WASHINGTON: India has been joined by China and Brazil in prepaying loans totalling $7bn from the World Bank, putting it in the embarrassing position of having a huge net inflow of funds from developing countries.
To counter this, the World Bank has agreed in principle to greatly increase lending for infrastructure, a sector that can disburse billions fairly rapidly. This may put India in a position to negotiate large loans for railways, roads, water supply and urban infrastructure. For many years, the World Bank had reduced lending for infrastructure on the ground that the private sector can handle most of it. Experience in India and elsewhere has proved that notion to be vastly exaggerated.
The Indian delegation to the annual meeting of the World Bank and IMF on April 12 and 13 may get a formal commitment on increasing lending for infrastructure. At a recent strategy meeting to discuss next year’s budget, Bank President Wolfensohn gave an assurance to developing country representatives that lending for infrastructure would rise at least 25% next year.
India and China have got together to jointly press for such a shift in bank lending, and they represent half the developing world. So the Bank is willing to change. This is facilitated, no doubt, by the embarrassment of loan prepayment.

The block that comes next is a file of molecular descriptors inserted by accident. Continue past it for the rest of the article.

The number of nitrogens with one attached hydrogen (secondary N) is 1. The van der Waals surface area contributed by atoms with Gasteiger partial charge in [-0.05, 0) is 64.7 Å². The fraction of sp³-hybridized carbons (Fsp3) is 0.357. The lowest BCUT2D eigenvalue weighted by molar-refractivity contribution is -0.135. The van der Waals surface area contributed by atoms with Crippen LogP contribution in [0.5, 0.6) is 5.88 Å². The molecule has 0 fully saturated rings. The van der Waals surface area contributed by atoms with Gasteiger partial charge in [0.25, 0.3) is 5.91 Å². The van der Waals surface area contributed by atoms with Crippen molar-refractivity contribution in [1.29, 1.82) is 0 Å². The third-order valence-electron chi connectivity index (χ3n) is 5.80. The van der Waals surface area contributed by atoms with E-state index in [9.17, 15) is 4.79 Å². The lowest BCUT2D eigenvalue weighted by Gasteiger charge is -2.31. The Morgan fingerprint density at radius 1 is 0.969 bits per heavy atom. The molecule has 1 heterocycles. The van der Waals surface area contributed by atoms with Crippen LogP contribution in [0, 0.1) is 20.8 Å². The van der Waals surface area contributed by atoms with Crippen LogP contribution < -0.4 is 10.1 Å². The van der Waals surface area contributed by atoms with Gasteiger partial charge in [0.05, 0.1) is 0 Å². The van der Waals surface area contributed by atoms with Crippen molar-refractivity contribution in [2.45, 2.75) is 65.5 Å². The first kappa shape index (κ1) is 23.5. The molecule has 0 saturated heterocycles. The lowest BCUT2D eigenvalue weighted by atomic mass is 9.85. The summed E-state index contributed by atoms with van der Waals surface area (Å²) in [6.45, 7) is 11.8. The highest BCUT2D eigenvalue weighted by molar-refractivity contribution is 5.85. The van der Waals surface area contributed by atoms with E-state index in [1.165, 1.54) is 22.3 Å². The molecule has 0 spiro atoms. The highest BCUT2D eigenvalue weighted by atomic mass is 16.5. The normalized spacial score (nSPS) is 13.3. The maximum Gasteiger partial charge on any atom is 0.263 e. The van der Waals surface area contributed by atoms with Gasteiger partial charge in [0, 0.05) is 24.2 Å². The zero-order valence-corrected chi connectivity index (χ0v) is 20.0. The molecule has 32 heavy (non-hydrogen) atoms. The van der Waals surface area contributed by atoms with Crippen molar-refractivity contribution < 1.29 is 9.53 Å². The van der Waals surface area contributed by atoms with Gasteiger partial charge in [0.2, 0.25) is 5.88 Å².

India badly needs to modernise its railways, which lack capacity and safety. The Golden Quadrilateral road project is nearing completion, and the next big step in this sector will be to build the north-south and east-west highways. Drinking water is becoming a serious problem, and many river barrages may be needed for that. Urban infrastructure is in a shambles, and sewerage is badly required to improve sanitation and reduce pollution.
In recent years a high proportion of the Bank’s lending has taken the form of adjustment lending. Often, this has represented emergency assistance for countries in balance of payments trouble. Adjustment lending in ‘01-02 was a record 64% total lending, against 38%, 42% and 63% in the preceding years.
Even in ‘01-02, repayment of principal and interest by borrowers exceeded fresh Bank disbursement. The reverse flow this year will be much higher. This is forcing the Bank to rethink its lending strategy.